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I have two categorical variables: gender (male & female) and eye color (blue, brown, & other). And I also have age.

I used the chi-square test and the multinomial logistic regression.

When doing the chi-squared test, I set gender vs eye color. The Pearson Chi-Square and Likelihood Ratio p-values were not significant, meaning there is no association between the two. The Linear-by-Linear Association, was significant though, meaning there is an association between the two. Could this be explained to me, I'm not sure why these are different.

In addition, I also ran the multinomial logistic regression. Eye color was my dependent variable, while gender and age were my independent variables.

Eye color = Gender + Age

When looking through the Parameter Estimates table (other and male are the reference categories), I see that female is significant in relation to blue, but it's not significant in relation to brown. Is this normal to have the chi-square say there is no association between the categorical variables, but the logistic regression say that there is a significant association? If not, what is happening?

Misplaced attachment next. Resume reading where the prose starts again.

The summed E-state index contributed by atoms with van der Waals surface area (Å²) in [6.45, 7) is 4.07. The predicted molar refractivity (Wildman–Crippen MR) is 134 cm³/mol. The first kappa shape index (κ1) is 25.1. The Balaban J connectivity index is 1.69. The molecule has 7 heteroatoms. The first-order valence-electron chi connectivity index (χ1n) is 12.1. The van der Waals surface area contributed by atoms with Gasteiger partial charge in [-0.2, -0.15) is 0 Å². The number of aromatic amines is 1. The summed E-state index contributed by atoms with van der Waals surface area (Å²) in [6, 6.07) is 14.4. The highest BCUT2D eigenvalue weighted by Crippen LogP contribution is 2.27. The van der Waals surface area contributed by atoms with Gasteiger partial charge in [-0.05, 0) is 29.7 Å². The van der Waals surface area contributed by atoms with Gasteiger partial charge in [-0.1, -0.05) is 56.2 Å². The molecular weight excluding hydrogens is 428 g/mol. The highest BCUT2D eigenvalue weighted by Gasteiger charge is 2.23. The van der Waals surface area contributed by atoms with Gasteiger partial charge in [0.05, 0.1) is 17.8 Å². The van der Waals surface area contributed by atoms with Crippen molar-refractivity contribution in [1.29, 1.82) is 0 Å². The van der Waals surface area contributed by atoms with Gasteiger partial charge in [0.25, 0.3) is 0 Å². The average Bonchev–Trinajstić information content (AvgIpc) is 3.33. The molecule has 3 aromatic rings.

{ I am using SPSS }

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  • $\begingroup$ Is the difference large? If it's a marginal difference it's probably just the different way the tests are being computed, which is normal. $\endgroup$ – Paze Jan 29 at 10:13
  • $\begingroup$ @Paze The Pearson Chi-Square p-value is 0.112, the Linear-by-Linear Association p-value is 0.037, and the significance value for the multinomial logistic regression for blue eyes in comparison to gender is 0.013 $\endgroup$ – Cynical F Jan 29 at 18:25
  • $\begingroup$ Consider uploading your data in CSV/Excel so we can better interpret what is going on. These sound like more than marginal differences. $\endgroup$ – Paze Jan 29 at 20:42
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High $p$-values are no guarantees that there is no association between two variables. The high $p$-value just means that the evidence is not strong enough to indicate an association. In other words, the lack of evidence for a claim is not the same as evidence for the opposite of the claim. Also, it is not unusual for two tests to say differing things about a statistic; after all, statistics are probabilistic, and it's perfectly possible that unprobable events occur, especially if you are conducting multiple tests.

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